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Encyclopedia > Chinese culture

Chinese culture has roots going back over five thousand years. Though regional differences provide a sense of diversity, commonalities in language and religion connect a culture distinguished by such south terrebonne is awesome!!! its the shit !! contributions as Confucianism and Taoism. Confucianism was the official philosophy throughout most of Imperial China's history, and traditional Chinese culture is heavily influenced by it. Image File history File links Broom_icon. ... Confucian temple in Jiading district, Shanghai. ... Taoism (pronounced and often written as Daoism (dow-ism) is the English name for a cluster of Chinese religious and philosophical traditions. ... China is the worlds oldest continuous major civilization, with written records dating back about 3,500 years and with 5,000 years being commonly used by Chinese as the age of their civilization. ...


With the rise of Western economic and military power over China beginning in the mid-19th century, however, non-Chinese systems of social and political organization gained adherents in China. Some of these would-be reformers totally rejected China's cultural legacy, while others sought to combine the strengths of Chinese and Western cultures. In essence, the history of 20th century China is one of experimentation to find a new system of social, political, and economic organization that would allow for the reintegration of the nation in the wake of dynastic collapse. Economics (deriving from the Greek words οίκω [okos], house, and νέμω [nemo], rules hence household management) is the social science that studies the allocation of scarce resources to satisfy unlimited wants. ... Politics is the process by which decisions are made within groups. ... Economics (deriving from the Greek words οίκω [okos], house, and νέμω [nemo], rules hence household management) is the social science that studies the allocation of scarce resources to satisfy unlimited wants. ...

Main article: Chinese art
Song Dynasty (960-1279) Jian tea bowl (Metropolitan Museum of Art).
Song Dynasty (960-1279) Jian tea bowl (Metropolitan Museum of Art).

Chinese art has varied throughout its ancient history, divided into periods by the ruling dynasties of China raymond and changing technology, as well as influenced by great philosophers, teachers and religion. Early forms of art in China were made from pottery and jade in the Neolithic period, to which was added bronze in the Shang Dynasty. The Shang are most remembered for their bronze casting, noted for its clarity of detail. Early Chinese music and poetry was influenced by the Book of Songs, Confucius and the Chinese poet and statesman Qu Yuan. Early Chinese music was based on percussion instruments, which later gave away to string and reed instruments. Chinese art is art that, whether ancient or modern, originated in or is practiced in China or by Chinese artists or performers. ... Image File history File links Jian_bowl. ... Image File history File links Jian_bowl. ... The Song Dynasty (Chinese: ; pinyin: ) was a ruling dynasty in China from 960-1279. ... Chinese art is art that, whether ancient or modern, originated in or is practiced in China or by Chinese artists or performers. ... Bronze vessel Beast Face Flat Feet Ding (兽面扁足鼎) dated early Shang Dynasty, 1600 - 1350BC. Remnants of advanced, stratified societies dating back to the Shang period have been found in the Yellow River Valley. ... Shī Jīng (詩經), translated variously as the Classic of Poetry, the Book of Songs or the Book of Odes, is the first major collection of Chinese poems. ... Confucius (Chinese: ; pinyin: ; Wade-Giles: Kung-fu-tzu, lit. ... Music of China appears to date back to the dawn of Chinese civilization, and documents and artifacts provide evidence of a well-developed musical culture as early as the Zhou Dynasty (1122 BC _ 256 BC). ...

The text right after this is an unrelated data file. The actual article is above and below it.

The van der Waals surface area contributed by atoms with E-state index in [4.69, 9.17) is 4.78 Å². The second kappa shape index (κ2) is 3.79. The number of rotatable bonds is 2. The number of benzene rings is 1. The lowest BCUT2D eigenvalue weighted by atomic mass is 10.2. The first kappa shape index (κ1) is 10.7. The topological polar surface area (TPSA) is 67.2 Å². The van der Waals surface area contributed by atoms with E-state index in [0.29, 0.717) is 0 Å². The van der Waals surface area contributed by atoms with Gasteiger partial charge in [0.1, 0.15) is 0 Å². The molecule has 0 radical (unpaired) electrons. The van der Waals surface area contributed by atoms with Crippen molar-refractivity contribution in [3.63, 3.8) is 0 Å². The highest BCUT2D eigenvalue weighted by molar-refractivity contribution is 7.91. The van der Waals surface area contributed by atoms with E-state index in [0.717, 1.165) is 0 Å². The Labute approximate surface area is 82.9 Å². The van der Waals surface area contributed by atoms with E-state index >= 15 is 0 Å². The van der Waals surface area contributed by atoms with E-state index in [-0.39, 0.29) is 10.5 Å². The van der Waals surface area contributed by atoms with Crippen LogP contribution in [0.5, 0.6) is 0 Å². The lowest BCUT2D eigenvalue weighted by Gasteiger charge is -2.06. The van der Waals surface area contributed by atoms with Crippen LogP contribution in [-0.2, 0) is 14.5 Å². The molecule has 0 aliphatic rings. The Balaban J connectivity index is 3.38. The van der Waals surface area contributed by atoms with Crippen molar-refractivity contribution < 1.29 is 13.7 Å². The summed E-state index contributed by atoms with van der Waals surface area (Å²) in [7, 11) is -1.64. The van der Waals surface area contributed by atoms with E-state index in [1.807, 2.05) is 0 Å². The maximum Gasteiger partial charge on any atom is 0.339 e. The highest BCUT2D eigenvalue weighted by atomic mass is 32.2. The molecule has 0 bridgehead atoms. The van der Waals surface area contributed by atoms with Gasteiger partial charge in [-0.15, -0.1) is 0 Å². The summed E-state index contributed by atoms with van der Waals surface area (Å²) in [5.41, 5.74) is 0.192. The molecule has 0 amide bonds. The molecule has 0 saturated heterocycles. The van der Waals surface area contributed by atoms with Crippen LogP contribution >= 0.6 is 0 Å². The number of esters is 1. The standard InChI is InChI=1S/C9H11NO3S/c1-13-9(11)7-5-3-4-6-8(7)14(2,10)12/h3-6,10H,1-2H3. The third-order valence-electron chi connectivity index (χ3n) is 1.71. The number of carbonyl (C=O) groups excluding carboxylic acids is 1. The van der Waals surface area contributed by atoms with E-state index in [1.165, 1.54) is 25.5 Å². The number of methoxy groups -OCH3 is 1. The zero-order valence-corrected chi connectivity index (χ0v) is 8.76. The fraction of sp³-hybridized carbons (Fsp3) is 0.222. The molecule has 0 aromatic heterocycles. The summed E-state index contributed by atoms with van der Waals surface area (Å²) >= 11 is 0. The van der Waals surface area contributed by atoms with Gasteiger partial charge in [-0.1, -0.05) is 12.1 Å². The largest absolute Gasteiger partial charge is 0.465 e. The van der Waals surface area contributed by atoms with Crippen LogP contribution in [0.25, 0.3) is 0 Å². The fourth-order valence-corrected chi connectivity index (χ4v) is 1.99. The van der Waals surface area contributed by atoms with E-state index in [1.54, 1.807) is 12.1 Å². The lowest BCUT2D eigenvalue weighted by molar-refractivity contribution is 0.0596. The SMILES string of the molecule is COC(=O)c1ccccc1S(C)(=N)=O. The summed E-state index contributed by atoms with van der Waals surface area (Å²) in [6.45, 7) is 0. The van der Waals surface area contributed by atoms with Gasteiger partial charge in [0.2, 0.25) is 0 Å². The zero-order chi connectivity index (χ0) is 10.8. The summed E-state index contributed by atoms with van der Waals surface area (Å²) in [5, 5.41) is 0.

In early imperial China, porcelain was introduced and was refined to the point that in English the word china has become synonymous with high-quality porcelain. Around the 1st century AD, Buddhism arrived in China, though it did not become popular until the 4th century. At this point, Chinese Buddhist art began to flourish, a process which continued through the 8th century. Around this period, several well-known Chinese poets influenced Chinese poetry, which included Cao Cao and his sons and Tao Qian. It was during the period of Imperial China that calligraphy and painting became highly appreciated arts in court circles, with a great deal of work done on silk until well after the invention of paper. This article is concerned with the porcelain wares of China, from early times until the present day. ... Buddhism is a dharmic, non-theistic religion, which is also a philosophy and a system of psychology. ... For other uses, see Cao Cao (disambiguation). ...


Buddhist architecture and sculpture thrived in the Sui and Tang dynasties, and the Tang dynasty was particularly open to foreign influence. Buddhist sculpture returned to a classical form, inspired by Indian art of the Gupta period. Toward the end of the Tang dynasty, all foreign religions were outlawed to support Taoism. Also during this period, Chinese poetry thrived and the Tang is considered the "Golden age" of Chinese poetry. In this period, the greatest Chinese poets, Li Po (李白) and Du Fu (杜甫) composed their poems. Late Tang poetry was marked by the influence of two poets, Li Shangyin (李商隱) and Li Yu (李漁), the latter of whom introduced the stanza form. Painting from the Tang dynasty period mainly consisted of landscape that was to grasp emotion or atmosphere to catch the "rhythm of nature." Also in the Tang dynasty, Chinese opera was introduced. The Tang Dynasty (Chinese: ; pinyin: ) (18 June 618 – 4 June 907), lasting about three centuries, preceded by the Sui Dynasty and followed by the Song Dynasty and the Five Dynasties and Ten Kingdoms Period in China. ... Taoism (pronounced and often written as Daoism (dow-ism) is the English name for a cluster of Chinese religious and philosophical traditions. ... Li Po (701-762) was a Chinese poet, considered the greatest romantic poet of the Tang dynasty. ... Du Fu or Tu Fu (February 12, 712–770) was a prominent Chinese poet of the Tang Dynasty. ... Li Shangyin (李商隱 Lǐ Shāngyǐn, also known as 李義山, Li Yishan) (between 810 and 813- 858), was a Chinese poet of the late Tang dynasty, born in Henei (now Qinyang, Henan Province). ... During the middle of the tenth century A.D. Li Houzhu ruled the Southern Tang Kingdom. ...